Earthquake in Afghanistan: the country affected by the crisis struggles for aid following the earthquake that killed more than 1,000 people


Desperate search and rescue operations are underway in eastern Afghanistan on Thursday following an earthquake that killed more than 1,000 people, a severe blow to a country already grappling with a serious economic and humanitarian crisis.

The 5.9 magnitude earthquake struck in the early hours of Wednesday near the city of Khost, on the border with Pakistan. At least 1,500 people were injured, but officials warn the toll is likely to rise as many families slept in fragile housing facilities when the earthquake struck.

Many homes in the area are made of mud, wood and other materials that are vulnerable to weather damage, and the earthquake coincided with heavy monsoon rains, increasing the danger of collapse.

Photos from neighboring Paktika province, a rural and mountainous region where most of the deaths have been reported, show houses reduced to rubble. About 2,000 homes are thought to have been destroyed, according to the United Nations. Some people spent the night sleeping in makeshift outdoor shelters while rescuers searched for survivors with flashlights.

Afghan villagers sit outside a tent after their home was damaged in an earthquake in Spera, Khost province, on June 22.

Doctors and emergency personnel from all over the country are converging on the spot, with the assistance of some international agencies such as the World Health Organization.

However, aid may be limited as many organizations withdrew from the aid-dependent country after the Taliban took power last August.

The Taliban government deployed emergency resources, including several helicopters and dozens of ambulances, and offered compensation to the families of the victims.

On Wednesday he also called for foreign aid, asking for “the generous support of all countries, international organizations, individuals and foundations”.

The earthquake exacerbated the problems already affecting Afghanistan.

Although the economic crisis has been looming for years, the result of conflicts and droughts, it plummeted to new depths after the takeover of the Taliban, which prompted the United States and its allies to freeze about $ 7 billion of the country’s foreign reserves. and cut international funding.

The move has paralyzed the Afghan economy and sent many of its 20 million people into severe hunger. Millions of Afghans are out of work, government employees have not been paid and the price of food has soared, with reports of some families so desperate to eat that they have decided to sell their children.

Few humanitarian agencies remain and those that do are limited. On Wednesday, WHO said it had mobilized “all resources” from across the country, with teams in the field providing medicine and emergency support. But, as a WHO official put it, “Resources are overloaded here, not just for this region.”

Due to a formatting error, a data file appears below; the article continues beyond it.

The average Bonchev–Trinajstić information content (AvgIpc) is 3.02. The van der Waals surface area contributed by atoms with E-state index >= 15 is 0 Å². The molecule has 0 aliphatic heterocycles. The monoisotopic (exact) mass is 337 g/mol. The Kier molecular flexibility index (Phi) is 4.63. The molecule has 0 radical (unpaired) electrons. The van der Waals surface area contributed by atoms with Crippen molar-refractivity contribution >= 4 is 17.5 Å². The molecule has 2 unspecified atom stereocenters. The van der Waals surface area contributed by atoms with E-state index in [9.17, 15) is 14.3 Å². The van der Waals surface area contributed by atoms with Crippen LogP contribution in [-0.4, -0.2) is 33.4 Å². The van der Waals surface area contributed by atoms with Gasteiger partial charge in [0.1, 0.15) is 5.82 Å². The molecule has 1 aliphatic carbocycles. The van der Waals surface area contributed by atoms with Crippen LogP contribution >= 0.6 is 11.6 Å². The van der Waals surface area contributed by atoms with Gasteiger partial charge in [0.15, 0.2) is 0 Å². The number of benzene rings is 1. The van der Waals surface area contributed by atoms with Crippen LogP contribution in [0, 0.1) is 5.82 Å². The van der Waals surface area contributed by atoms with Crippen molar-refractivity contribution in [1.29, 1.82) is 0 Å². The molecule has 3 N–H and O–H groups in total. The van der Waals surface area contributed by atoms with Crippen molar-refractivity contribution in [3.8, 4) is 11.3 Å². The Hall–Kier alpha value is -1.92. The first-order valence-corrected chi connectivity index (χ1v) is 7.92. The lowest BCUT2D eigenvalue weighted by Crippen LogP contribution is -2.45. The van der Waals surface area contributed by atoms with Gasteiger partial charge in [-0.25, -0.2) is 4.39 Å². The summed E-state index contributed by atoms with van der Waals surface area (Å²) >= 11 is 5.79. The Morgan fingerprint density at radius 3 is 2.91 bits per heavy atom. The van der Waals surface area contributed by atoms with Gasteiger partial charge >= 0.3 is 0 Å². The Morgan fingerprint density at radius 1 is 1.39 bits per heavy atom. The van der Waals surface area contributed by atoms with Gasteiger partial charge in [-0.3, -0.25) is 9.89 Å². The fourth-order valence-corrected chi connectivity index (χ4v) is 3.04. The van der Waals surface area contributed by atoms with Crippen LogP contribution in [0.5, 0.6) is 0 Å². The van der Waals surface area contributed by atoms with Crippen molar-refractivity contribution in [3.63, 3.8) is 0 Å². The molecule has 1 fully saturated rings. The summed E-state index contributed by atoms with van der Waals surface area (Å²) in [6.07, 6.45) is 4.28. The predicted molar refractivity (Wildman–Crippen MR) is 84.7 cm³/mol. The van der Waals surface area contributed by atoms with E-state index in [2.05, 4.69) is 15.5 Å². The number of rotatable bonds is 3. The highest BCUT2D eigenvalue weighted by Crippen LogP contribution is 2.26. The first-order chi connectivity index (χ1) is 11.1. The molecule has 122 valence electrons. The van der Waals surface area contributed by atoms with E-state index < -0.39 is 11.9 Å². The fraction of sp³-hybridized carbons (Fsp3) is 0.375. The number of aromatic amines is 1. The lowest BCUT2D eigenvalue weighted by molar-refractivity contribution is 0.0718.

Volunteers from the Afghan Red Crescent Society in Giyan district, Paktika province, Afghanistan on June 22.

Experts and officials say the most urgent immediate needs include medical care and transportation for the injured, shelter and supplies for the displaced, food and water and clothing.

The UN has distributed medical supplies and sent mobile health teams to Afghanistan, but warned that it has no search and rescue capability and that its regional neighbors have little ability to intervene.

The United States is no longer present in Afghanistan following the complete withdrawal of its troops and the collapse of the former US-backed Afghan government. Like almost all other nations, it has no official relations with the Taliban government.

Turkey is the country best able to provide assistance, said Ramiz Alakbarov, UN Deputy Special Representative for Afghanistan. He said the Turkish embassy in Afghanistan “was waiting for the formal request”.

The Turkish Foreign Ministry said Wednesday that the Turkish Red Crescent, which operates in Afghanistan, has sent humanitarian aid to the victims. On Thursday, a Taliban spokesman said humanitarian aid also came from Qatar, Iran and Pakistan, with flights and trucks carrying items including medicines, tents and tarps.

It is estimated that about $ 15 million in aid is needed to respond to the disaster, Alakbarov said, a figure that is likely to continue to rise as information comes on the situation on the ground.

“Our teams don’t have specific equipment to bring people from under the rubble,” Alakbarov said. “This has to rely mainly on the efforts of the de facto authorities, who also have some limitations in this regard … I don’t have detailed reports on how well positioned they are to operate and deploy such machinery in these mountainous areas.”

Information, including damage assessments, is limited for now, with telecommunications disrupted in remote areas and bad weather hindering transport, according to the International Federation of Red Cross and Red Crescent Societies (IFRC).

“The country is reeling from the effects of decades of conflict, prolonged severe drought, the effects of other intense climate-related disasters, extreme economic hardship, a battered health system and system-wide gaps,” the IFRC said Wednesday, calling for more global support.

“So even if the disaster is local, the scale of humanitarian needs will be enormous.”